Plenty of jokes in loo of cash

Buskerburgoo gig a hit in Nelson

JAMES GREENLAND
Last updated 13:00 08/02/2013

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The top of Trafalgar St turned into centre stage for a fire-spinning, sword-swallowing, pink toilet seat-squeezing busker.

Irishman Murray Molloy performed to more than 200 passers-by who had stopped and formed a crowd at the opening Buskerburgoo gig in central Nelson yesterday.

The Nelson busker and street theatre series features five professional street performers who have worked crowds around the world.

The street performers were busking outside the Nelson Provincial Museum on Trafalgar St today and will be back tomorrow between 10.30am and 2pm.

Watching the public shows was free, but Molloy did encourage the crowd to cough up by showing them a "magic trick", holding out a hat and magically turning the audience's money into his own.

An R18 cabaret show, When buskers Go Bad, is on again at the Boathouse tonight, as well as two family friendly performances at Fairfield Park on Saturday and Sunday, at 6pm.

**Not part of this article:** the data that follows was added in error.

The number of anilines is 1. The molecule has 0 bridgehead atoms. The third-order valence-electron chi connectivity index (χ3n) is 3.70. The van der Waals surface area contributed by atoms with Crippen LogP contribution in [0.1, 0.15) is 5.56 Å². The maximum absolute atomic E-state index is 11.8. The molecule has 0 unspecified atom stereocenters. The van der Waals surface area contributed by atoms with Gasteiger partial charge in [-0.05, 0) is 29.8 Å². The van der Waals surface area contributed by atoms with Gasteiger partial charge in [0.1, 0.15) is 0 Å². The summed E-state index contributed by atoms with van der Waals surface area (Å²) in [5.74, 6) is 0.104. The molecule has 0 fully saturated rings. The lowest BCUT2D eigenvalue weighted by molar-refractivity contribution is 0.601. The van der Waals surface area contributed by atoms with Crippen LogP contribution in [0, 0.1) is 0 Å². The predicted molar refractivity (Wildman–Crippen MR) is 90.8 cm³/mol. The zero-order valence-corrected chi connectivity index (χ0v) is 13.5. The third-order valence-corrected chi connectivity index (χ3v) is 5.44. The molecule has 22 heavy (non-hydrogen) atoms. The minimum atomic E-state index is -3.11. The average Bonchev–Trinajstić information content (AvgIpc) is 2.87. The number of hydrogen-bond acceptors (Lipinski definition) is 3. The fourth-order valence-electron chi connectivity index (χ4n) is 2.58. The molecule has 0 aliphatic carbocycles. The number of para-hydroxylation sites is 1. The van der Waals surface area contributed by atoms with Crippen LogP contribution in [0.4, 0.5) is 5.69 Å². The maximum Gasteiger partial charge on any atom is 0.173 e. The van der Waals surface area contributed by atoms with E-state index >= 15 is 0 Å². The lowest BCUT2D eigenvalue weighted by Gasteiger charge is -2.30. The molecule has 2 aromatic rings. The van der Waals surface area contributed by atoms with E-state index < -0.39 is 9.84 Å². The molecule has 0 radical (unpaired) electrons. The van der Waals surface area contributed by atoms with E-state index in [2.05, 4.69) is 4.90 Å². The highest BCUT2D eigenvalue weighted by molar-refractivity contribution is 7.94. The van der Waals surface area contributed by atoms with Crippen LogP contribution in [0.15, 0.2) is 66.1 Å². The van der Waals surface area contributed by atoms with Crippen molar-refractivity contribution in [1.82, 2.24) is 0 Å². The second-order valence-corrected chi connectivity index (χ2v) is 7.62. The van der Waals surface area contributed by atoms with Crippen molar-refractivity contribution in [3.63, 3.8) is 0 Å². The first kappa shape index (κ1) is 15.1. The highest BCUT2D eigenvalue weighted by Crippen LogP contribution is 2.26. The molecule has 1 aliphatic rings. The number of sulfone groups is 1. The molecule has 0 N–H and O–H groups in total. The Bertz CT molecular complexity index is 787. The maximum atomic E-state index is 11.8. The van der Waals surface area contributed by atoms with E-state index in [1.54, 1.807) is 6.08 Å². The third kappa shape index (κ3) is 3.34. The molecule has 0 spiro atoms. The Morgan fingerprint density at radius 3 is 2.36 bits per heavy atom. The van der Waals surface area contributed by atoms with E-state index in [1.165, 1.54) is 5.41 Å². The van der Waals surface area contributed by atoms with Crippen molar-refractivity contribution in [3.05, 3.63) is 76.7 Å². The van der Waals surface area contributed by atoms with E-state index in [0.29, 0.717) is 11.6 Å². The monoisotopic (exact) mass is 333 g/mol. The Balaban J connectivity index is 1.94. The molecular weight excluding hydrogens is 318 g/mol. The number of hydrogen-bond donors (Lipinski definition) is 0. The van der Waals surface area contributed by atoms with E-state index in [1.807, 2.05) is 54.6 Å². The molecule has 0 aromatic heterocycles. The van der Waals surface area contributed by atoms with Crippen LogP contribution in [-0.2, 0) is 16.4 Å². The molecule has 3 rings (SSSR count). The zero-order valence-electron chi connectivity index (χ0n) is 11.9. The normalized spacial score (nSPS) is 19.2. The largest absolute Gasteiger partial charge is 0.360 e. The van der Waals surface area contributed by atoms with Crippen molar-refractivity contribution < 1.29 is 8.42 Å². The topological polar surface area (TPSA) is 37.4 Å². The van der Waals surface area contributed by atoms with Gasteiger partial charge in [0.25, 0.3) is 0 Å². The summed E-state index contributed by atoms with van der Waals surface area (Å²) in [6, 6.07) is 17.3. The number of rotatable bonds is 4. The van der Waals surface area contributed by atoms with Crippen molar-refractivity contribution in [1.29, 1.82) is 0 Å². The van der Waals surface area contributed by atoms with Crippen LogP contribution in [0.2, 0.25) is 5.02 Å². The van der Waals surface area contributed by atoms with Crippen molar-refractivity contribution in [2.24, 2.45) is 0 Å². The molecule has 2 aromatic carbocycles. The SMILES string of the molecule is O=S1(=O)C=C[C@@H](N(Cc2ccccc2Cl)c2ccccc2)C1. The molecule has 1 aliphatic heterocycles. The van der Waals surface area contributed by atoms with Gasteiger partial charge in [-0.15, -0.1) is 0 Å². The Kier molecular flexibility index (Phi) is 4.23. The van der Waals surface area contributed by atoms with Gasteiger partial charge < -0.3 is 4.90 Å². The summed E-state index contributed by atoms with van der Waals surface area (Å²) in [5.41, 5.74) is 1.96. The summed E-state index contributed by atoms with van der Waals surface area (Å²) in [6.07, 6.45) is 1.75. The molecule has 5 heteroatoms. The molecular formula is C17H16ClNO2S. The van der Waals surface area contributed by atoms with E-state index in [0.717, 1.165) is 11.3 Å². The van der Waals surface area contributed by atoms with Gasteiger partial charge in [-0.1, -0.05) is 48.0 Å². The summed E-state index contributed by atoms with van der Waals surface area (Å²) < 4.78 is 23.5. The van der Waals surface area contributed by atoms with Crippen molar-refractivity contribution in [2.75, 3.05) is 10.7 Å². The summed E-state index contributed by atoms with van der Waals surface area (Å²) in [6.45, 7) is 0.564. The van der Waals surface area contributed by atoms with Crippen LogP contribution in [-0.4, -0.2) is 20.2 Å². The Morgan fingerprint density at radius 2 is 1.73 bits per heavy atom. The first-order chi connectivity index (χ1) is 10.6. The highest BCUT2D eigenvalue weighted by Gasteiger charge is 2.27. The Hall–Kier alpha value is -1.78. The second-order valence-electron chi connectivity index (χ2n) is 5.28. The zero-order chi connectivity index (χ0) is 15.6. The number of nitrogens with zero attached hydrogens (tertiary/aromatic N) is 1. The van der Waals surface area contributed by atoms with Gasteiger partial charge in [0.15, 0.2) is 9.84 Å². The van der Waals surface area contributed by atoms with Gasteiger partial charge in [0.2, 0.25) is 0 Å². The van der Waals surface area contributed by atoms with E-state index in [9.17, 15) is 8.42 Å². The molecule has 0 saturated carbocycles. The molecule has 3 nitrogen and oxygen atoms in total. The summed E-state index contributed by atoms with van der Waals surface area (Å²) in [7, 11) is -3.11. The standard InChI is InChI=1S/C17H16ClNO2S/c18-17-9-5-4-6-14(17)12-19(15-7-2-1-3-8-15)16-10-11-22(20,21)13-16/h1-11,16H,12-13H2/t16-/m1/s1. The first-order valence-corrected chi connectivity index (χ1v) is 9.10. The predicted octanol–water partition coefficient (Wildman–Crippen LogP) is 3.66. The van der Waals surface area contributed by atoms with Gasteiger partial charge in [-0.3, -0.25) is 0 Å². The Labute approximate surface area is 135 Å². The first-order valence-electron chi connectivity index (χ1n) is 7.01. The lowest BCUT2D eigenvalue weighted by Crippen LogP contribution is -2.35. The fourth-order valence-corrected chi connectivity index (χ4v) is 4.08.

Nelson City Council festivals marketing co-ordinator Cam Woods said the family shows were traditionally held at the Church Steps, but a move to the park was trialled a few years ago and worked really well. "People can sit back on a rug, bring a picnic, and have fun with the family," Mr Woods said.

"There is no charge for that. Just bring a couple of coins along for a donation for the buskers."

The one Kiwi performer, Toni Smith a.k.a. Minnie Maniac, was glad to be back in New Zealand after some well-deserved time away from the limelight relaxing on a beach in Fiji.

The Christchurch-based hula-hoop expert said festivals such as Buskerburgoo were better than random street performances because people were more likely to pay the performers.

"I used to be terrified of being in front of people," Smith said.

"But I believe in overcoming your fear and not letting it hold you back."

Smith said she joined the circus school to beat her fear of heights, then started street performing to conquer her fear of public speaking.

"There is no harder way to work than going out onto the street, gathering people who didn't know they were going to stay, and getting them to stop and watch," she said.

She said the performers all shared a passion for fun times despite the pressures of performing.

"None of us have forgotten how to play."

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- The Nelson Mail

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